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Reading the Homeric poems (and other Greek hexameter poetry)

Having responded to many of huilen's queries about verb-forms in Odyssey 1, I thought it might be helpful to provide a brief explanation of why there are so many apparently irregular verbs in Homeric verse, and how to go about dealing with them as you read the poems.

Most of us are aware that the Homeric poems represent the end-product of a long tradition of hexameter poetry that was oral and composed in performance without ...
Read more : Reading the Homeric poems (and other Greek hexameter poetry) | Views : 1038 | Replies : 2


Odyssey, Book 1

I have read Book 1 this week. At last I have opted for Merry (thanks, Paul :)), which I must say I have found very useful, specially the short Homeric grammar that is appended at the end of the book. I am glad because I have solved most of my morphological questions, better understood the many uses of the participles, and felt that, finally, the imperfect vs ...
Read more : Odyssey, Book 1 | Views : 1228 | Replies : 15


Rough breathing

I have this doubt for a long time: how should I pronunce the rough breathing when it is before a word that is elided?
νῦν δ' ἁθρόα πάντ' ἀπέτεισε
Read more : Rough breathing | Views : 659 | Replies : 2


Odyssey 7.204-206

εἰ δ᾽ ἄρα τις καὶ μοῦνος ἰὼν ξύμβληται ὁδίτης,
οὔ τι κατακρύπτουσιν, ἐπεί σφισιν ἐγγύθεν εἰμέν,
ὥς περ Κύκλωπές τε καὶ ἄγρια φῦλα Γιγάντων.

Is ξύμβληται = ξυμβάλληται? It would be sense the subjunctive in this construction, but I can't explain the change in the stem. Is this a syncope? I thought that this kind of transformation applied only for other systems, I don't recall having seen any case like that in the present system, ...
Read more : Odyssey 7.204-206 | Views : 1084 | Replies : 9


Od. 7 123-126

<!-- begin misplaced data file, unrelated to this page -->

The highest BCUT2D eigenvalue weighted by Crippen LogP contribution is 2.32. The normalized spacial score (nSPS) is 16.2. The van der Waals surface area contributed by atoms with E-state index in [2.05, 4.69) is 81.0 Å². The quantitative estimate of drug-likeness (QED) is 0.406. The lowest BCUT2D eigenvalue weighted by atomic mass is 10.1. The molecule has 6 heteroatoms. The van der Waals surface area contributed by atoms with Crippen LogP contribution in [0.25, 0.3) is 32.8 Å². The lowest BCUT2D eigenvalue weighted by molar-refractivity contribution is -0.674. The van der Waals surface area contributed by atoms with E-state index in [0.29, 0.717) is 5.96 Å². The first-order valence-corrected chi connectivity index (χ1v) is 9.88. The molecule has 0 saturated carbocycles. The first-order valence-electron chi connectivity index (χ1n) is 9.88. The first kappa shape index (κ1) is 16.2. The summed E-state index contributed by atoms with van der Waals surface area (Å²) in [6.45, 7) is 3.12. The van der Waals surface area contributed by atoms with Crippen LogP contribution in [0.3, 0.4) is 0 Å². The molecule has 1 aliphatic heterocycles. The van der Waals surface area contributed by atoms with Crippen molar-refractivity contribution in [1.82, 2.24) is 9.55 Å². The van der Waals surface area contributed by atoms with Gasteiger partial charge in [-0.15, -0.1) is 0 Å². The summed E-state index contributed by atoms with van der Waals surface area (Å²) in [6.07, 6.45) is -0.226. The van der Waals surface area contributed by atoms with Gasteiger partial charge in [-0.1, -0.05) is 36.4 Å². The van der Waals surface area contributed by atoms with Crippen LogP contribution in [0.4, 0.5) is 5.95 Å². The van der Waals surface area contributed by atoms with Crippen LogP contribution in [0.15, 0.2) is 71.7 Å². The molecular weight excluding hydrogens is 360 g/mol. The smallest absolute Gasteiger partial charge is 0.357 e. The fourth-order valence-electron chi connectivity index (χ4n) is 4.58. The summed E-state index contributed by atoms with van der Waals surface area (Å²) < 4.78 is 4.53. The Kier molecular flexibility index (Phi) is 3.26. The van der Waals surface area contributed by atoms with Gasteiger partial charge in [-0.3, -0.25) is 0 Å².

ἔνθα δέ οἱ πολύκαρπος ἀλωὴ ἐρρίζωται,
τῆς ἕτερον μὲν θειλόπεδον λευρῷ ἐνὶ χώρῳ
τέρσεται ἠελίῳ, ἑτέρας δ᾽ ἄρα τε τρυγόωσιν,
ἄλλας δὲ τραπέουσι


If τρυγόωσιν/τραπέουσι are finite, where is their subject?

Could they be participles in the dative case? Ηere is my interpretation:

"There is a fruitful garden planted, one part of which, a sunny spot on level ground, becomes dry by the sun, while others are for gatherers and others for treaders."


But I ...
Read more : Od. 7 123-126 | Views : 602 | Replies : 2


Od. 7 61-77

τὸν μὲν ἄκουρον ἐόντα βάλ᾽ ἀργυρότοξος Ἀπόλλων
νυμφίον ἐν μεγάρῳ, μίαν οἴην παῖδα λιπόντα
Ἀρήτην: τὴν δ᾽ Ἀλκίνοος ποιήσατ᾽ ἄκοιτιν,


Which is the meaning of βάλλω here? Is "to be striked by Apollo" some kind of euphemism for death?

ὣς κείνη περὶ κῆρι τετίμηταί τε καὶ ἔστιν
ἔκ τε φίλων παίδων ἔκ τ᾽ αὐτοῦ Ἀλκινόοιο
καὶ λαῶν, οἵ μίν ῥα θεὸν ὣς εἰσορόωντες
δειδέχαται μύθοισιν, ὅτε στείχῃσ᾽ ἀνὰ ἄστυ.


How would you explain ἔστιν ...
Read more : Od. 7 61-77 | Views : 663 | Replies : 3


Od. 7. 21-60

Od. 7. 21 wrote:ἀνείρετο

(Don't worry, it is not about the imperfect of this verb that I will ask about :)). Here is my doubt: in tmesis or in composed verbs, ἀνα adds the notion of either "up" or "again". Right? I am not sure, then, how ἀνα modifies the sense of εἴρομαι. "Ask again"? But "ask again" wouldn't have sense here, because Odysseus is addressing Athena in ...
Read more : Od. 7. 21-60 | Views : 607 | Replies : 3


Od. 7.12-13

Sorry for the insistence, I am in a imperfect-revision phase :)

ἣ τρέφε Ναυσικάαν λευκώλενον ἐν μεγάροισιν.
ἥ οἱ πῦρ ἀνέκαιε καὶ εἴσω δόρπον ἐκόσμει.

http://www.perseus.tufts.edu/hopper/tex ... 3Acard%3D1

I am in doubt with these imperfects. The first is clearly an iterative one, because the sense of τρέφω is iterative itself, right? But I am not sure about the other two: should ...
Read more : Od. 7.12-13 | Views : 624 | Replies : 3


Aspect of εἰμί

In Latin there is an aspectual distinction between era and fui of the verb sum. But in Greek there is no aorist of εἰμι, and instead there is only the imperfect: ἤν. How should I read it then "ἤν κακός", for example? "He was evil", or "he used to be evil"? Or is there some kind of ambiguity in the aspect that has to be resolved by the context?
Read more : Aspect of εἰμί | Views : 933 | Replies : 10


How to translate the inchoative imperfect

I have noted that all the translations of Homer that I have checked always translate the inchoative imperfect as if it were an aorist. Here is an example from Od. 7.1-5:

ὧς ὁ μὲν ἔνθ᾽ ἠρᾶτο πολύτλας δῖος Ὀδυσσεύς,
κούρην δὲ προτὶ ἄστυ φέρεν μένος ἡμιόνοιιν.
ἡ δ᾽ ὅτε δὴ οὗ πατρὸς ἀγακλυτὰ δώμαθ᾽ ἵκανε,
στῆσεν ἄρ᾽ ἐν προθύροισι, κασίγνητοι δέ μιν ἀμφὶς
5ἵσταντ᾽ ἀθανάτοις ἐναλίγκιοι, οἵ ῥ᾽ ὑπ᾽ ἀπήνης
ἡμιόνους ἔλυον ἐσθῆτά τε ἔσφερον ...
Read more : How to translate the inchoative imperfect | Views : 1757 | Replies : 15


 

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